Characterisation of Reactive Organic Compounds in Gases and Particulate Matter

In WP I the aerosols from a large variety of anthropogenic source and model aerosols are characterized with respect to reactive organic compounds and provided for exposure experiments.

The composition of pollutants depends strongly from geographic location and atmospheric conditions and is therefore difficult to interpret. Therefore, emissions of typical anthropogenic combustion sources are investigated. The consortium has extensive experience in operating emission sources and sampling systems. A wide range of technical equipment at the University of Western Finland and at the University of Rostock: boiler burners, automotive engine test setups and marine diesel engines. For tests and standard reference measurements flame soot and ash particles are prepared. Modern fuel formulations (bio-fuel) are taken into account which are known to hold a higher oxygen content.

Modern methods of mass spectrometry and measurement techniques for chemical and physical methods are applied to characterize the emission aerosol comprehensively. Mass spectrometric methods are additionally adapted to characterize the biological response. Both resonance enhanced multi photon ionisation and single photon ionisation set up the basis for the mass spectrometric methods.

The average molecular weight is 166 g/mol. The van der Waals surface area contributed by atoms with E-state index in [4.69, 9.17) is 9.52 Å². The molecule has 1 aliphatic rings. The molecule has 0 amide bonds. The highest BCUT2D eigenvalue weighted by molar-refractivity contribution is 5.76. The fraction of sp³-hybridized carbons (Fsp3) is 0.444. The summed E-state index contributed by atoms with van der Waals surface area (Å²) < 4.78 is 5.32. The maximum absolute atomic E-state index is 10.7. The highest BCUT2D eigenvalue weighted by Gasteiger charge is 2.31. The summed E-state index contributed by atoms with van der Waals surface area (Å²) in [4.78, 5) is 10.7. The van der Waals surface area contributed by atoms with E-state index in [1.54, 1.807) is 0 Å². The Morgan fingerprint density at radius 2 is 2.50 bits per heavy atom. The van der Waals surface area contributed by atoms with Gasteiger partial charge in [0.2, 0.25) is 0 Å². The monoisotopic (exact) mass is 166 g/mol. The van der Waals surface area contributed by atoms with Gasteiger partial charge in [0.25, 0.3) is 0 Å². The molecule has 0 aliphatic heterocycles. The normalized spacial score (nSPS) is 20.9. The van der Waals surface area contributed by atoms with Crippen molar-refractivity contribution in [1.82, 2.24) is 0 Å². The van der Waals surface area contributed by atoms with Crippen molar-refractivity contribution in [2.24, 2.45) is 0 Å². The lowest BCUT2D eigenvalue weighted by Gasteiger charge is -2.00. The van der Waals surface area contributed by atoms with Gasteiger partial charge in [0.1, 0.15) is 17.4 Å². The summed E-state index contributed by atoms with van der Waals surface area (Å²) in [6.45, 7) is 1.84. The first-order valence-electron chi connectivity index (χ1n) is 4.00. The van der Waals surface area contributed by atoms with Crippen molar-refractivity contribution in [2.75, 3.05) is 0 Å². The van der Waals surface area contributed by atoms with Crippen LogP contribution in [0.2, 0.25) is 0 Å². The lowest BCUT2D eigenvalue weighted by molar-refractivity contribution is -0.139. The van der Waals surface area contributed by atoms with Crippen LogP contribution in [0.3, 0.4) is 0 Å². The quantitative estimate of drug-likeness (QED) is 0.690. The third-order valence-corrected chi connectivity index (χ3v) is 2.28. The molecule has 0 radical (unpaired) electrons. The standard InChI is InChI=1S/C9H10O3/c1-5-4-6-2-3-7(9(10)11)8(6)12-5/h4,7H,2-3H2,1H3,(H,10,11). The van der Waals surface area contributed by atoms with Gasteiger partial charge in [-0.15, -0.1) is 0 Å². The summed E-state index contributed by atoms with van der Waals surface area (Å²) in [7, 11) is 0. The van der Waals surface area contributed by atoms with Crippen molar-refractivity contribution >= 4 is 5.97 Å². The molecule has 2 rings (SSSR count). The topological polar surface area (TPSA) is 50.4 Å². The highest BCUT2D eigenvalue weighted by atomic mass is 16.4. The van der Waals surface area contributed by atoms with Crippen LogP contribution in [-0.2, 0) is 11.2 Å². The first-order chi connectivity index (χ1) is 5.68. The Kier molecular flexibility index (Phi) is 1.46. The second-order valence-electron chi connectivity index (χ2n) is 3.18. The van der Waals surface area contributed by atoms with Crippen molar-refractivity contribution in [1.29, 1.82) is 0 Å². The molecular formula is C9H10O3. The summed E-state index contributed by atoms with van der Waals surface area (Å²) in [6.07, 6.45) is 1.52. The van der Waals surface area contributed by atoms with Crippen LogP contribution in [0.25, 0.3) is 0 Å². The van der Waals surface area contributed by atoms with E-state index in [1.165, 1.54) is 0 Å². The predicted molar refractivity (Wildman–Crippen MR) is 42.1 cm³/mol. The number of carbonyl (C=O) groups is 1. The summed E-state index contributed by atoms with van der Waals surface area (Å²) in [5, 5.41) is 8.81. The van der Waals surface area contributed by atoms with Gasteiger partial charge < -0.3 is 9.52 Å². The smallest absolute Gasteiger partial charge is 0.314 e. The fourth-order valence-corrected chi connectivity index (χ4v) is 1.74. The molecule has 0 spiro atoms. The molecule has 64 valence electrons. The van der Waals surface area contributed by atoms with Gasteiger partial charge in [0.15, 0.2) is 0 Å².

For the analysis of aerosols, gas- and particle-phase are applied in combination, but also separately to account for the fact that reactive organic substances frequently occur in a gaseous fraction as vapour in the gas phase, but also as liquid or solid fraction condensed on the aerosol particles.

The reactive organic compounds (ROC) in the gas phase of the aerosol are characterized by photoionization – mass spectrometry, the particles by aerosol – time-of-flight-mass-spectrometry (ATOF). Additionally, physical parameters of the particles like number- and mass concentration are determined on-line. Both particulate matter and gas phase are collected and provided for off-line analysis purposes in WP III.
During work in progress, the analytical focus will be shifted to the potential recurrent markers which are based on the results determined in WP II and WP III. Aim is an emission assessment based on (bio-) statistical concepts which combine the results from WP I together with those of the analytical approaches in WP II and WP III.